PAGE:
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What to know as West Virginia and Nebraska head to the polls
It is primary day once again in America — this time in Nebraska and West Virginia, where a heated gubernatorial standoff and a redistricting-driven congressional race, respectively, are underway.
Much like last week's Ohio primary, former President Donald Trump has once again taken center stage in both Tuesday contests, as analysts and pundits continue to measure the former leader's hold on the Republican Party by the success of candidates he's endorsed.
In West Virginia's highest-profile primary, Trump has thrown his support behind incumbent Rep. Alex Mooney (R), who is going head-to-head with fellow GOP incumbent Rep. David McKinley thanks to redistricting. McKinley is backed by Sen. Joe Manchin (D-W.Va.) and Gov. Jim Justice (R).
And in Nebraska's main event, Trump is pushing for businessman Charles Herbster, who has been accused of sexual harassment, though outgoing GOP Gov. Pete Ricketts strongly favors University of Nebraska board of regents member Jim Pillen. Herbster denies the assault allegations against him.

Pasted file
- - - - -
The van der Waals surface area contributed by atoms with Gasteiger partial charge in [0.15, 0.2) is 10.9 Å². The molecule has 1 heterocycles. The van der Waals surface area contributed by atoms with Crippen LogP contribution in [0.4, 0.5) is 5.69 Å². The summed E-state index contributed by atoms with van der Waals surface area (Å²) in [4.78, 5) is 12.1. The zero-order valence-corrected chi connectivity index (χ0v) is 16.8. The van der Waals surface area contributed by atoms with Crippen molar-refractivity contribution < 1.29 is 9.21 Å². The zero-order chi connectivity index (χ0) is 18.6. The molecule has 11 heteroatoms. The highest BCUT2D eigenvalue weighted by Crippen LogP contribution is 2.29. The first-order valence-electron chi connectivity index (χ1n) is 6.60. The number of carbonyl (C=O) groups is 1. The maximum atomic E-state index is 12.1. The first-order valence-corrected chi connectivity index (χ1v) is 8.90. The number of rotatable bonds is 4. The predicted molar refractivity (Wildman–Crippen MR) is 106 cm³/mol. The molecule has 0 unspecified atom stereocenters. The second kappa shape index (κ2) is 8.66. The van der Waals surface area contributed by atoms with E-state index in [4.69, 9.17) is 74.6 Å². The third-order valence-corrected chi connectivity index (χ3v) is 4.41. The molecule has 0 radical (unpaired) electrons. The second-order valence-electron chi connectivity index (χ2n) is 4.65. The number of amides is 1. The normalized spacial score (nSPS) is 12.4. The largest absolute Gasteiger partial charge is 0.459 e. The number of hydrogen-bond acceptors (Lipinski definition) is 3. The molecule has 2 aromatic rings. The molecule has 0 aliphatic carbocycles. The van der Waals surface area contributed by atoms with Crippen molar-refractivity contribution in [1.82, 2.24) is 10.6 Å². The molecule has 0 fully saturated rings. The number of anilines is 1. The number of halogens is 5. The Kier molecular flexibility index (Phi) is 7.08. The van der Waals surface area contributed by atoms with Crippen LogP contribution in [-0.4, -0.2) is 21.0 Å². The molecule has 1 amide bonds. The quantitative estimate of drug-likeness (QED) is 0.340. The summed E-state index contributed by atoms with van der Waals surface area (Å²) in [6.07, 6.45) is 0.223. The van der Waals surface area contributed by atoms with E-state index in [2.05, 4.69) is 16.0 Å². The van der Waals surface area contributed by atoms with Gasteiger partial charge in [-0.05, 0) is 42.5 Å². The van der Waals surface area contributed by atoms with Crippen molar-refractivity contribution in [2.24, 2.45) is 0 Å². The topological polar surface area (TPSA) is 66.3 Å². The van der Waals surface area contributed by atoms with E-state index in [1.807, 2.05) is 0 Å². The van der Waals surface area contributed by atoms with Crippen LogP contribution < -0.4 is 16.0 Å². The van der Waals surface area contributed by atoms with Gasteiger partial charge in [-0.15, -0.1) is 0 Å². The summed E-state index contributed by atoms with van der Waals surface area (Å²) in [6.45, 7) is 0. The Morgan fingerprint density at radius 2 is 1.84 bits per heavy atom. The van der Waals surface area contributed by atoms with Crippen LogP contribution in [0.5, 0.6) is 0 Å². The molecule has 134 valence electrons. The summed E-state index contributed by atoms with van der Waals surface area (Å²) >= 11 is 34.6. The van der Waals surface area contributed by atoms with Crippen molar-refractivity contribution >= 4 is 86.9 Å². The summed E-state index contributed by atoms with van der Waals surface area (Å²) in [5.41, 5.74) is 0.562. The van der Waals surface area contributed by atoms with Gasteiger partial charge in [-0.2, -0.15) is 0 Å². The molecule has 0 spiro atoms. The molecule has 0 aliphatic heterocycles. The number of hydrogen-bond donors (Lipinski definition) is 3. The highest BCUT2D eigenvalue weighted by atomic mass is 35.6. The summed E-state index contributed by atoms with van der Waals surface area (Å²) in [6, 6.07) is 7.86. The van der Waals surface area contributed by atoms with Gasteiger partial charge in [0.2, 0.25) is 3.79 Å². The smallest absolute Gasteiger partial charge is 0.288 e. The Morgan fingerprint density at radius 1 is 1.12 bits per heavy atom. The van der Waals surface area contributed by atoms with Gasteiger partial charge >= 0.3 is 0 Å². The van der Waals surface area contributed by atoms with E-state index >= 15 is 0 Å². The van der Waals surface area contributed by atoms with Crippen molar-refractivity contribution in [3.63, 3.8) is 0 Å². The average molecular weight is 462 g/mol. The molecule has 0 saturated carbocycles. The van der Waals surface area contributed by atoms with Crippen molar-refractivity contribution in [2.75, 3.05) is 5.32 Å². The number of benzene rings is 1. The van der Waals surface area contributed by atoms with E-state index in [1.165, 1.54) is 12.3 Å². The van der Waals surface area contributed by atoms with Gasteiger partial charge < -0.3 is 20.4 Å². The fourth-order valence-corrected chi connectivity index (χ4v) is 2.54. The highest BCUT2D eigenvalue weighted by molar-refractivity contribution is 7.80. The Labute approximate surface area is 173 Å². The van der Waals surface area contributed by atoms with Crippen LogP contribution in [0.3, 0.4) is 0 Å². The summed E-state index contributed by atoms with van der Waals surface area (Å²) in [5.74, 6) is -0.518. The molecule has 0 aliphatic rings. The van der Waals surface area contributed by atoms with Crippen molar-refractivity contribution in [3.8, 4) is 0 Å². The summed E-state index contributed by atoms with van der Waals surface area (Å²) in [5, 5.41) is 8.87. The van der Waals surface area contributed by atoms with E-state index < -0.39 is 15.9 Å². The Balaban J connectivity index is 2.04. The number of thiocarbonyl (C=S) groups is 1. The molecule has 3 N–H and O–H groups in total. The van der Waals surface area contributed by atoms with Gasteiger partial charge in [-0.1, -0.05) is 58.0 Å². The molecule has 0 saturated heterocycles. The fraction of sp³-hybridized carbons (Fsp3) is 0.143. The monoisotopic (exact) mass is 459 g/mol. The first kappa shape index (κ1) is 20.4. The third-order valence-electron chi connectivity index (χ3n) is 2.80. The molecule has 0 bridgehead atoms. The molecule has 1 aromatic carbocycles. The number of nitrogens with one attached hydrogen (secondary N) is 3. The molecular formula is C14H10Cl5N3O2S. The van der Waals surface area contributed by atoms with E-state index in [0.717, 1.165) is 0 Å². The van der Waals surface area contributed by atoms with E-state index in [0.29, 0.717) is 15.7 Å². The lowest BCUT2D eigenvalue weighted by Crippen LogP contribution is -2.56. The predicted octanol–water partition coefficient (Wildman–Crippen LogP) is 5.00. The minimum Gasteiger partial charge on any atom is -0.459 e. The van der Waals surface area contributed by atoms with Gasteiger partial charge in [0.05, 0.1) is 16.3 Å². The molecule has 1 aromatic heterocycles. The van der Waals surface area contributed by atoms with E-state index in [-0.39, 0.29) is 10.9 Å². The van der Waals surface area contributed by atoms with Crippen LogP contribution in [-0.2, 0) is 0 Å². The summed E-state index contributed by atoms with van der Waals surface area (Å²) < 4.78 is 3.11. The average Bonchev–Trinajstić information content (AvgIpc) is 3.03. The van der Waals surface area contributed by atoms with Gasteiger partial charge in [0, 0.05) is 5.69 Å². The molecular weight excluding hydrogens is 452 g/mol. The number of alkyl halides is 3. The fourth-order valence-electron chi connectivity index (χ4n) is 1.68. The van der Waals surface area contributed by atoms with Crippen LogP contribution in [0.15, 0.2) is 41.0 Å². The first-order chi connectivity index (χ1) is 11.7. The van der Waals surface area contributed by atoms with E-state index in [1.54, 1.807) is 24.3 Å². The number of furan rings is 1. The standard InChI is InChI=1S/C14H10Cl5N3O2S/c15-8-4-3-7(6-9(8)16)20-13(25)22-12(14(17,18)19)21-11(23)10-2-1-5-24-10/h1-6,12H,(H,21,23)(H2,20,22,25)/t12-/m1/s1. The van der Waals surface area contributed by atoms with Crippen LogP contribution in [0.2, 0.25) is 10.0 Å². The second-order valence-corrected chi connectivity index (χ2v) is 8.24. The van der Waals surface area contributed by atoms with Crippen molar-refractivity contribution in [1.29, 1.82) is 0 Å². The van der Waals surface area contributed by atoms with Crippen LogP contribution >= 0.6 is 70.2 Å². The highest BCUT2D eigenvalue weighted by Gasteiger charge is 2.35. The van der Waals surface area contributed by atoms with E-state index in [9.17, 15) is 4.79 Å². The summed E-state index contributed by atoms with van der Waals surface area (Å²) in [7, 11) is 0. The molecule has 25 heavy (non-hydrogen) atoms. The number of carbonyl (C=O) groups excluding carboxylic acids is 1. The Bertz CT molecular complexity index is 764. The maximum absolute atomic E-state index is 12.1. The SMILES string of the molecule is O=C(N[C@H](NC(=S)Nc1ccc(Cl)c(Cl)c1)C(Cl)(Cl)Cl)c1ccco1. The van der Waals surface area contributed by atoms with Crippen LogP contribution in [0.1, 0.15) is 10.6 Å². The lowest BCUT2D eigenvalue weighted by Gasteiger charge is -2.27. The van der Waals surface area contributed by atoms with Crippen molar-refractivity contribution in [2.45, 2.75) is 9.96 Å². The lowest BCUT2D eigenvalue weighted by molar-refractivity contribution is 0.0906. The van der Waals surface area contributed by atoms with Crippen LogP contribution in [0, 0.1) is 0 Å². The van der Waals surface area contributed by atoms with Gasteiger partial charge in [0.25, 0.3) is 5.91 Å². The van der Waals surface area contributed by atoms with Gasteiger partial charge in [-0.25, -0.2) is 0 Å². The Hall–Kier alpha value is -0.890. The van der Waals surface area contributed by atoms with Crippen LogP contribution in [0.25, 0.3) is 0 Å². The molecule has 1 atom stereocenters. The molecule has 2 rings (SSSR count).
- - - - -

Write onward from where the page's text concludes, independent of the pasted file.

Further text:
Notably, as highlighted by FiveThirtyEight, neither West Virginia nor Nebraska is a swing state, meaning whoever wins the Republican primary in each race will likely win in November.
The Nebraska gubernatorial race also pits Trump's prestige against Rickett's, considering the governor's family is "among the most influential donors in the Republican Party," CNN writes.
Polls close at 7:30 p.m. in West Virginia and 9:00 p.m. ET in Nebraska.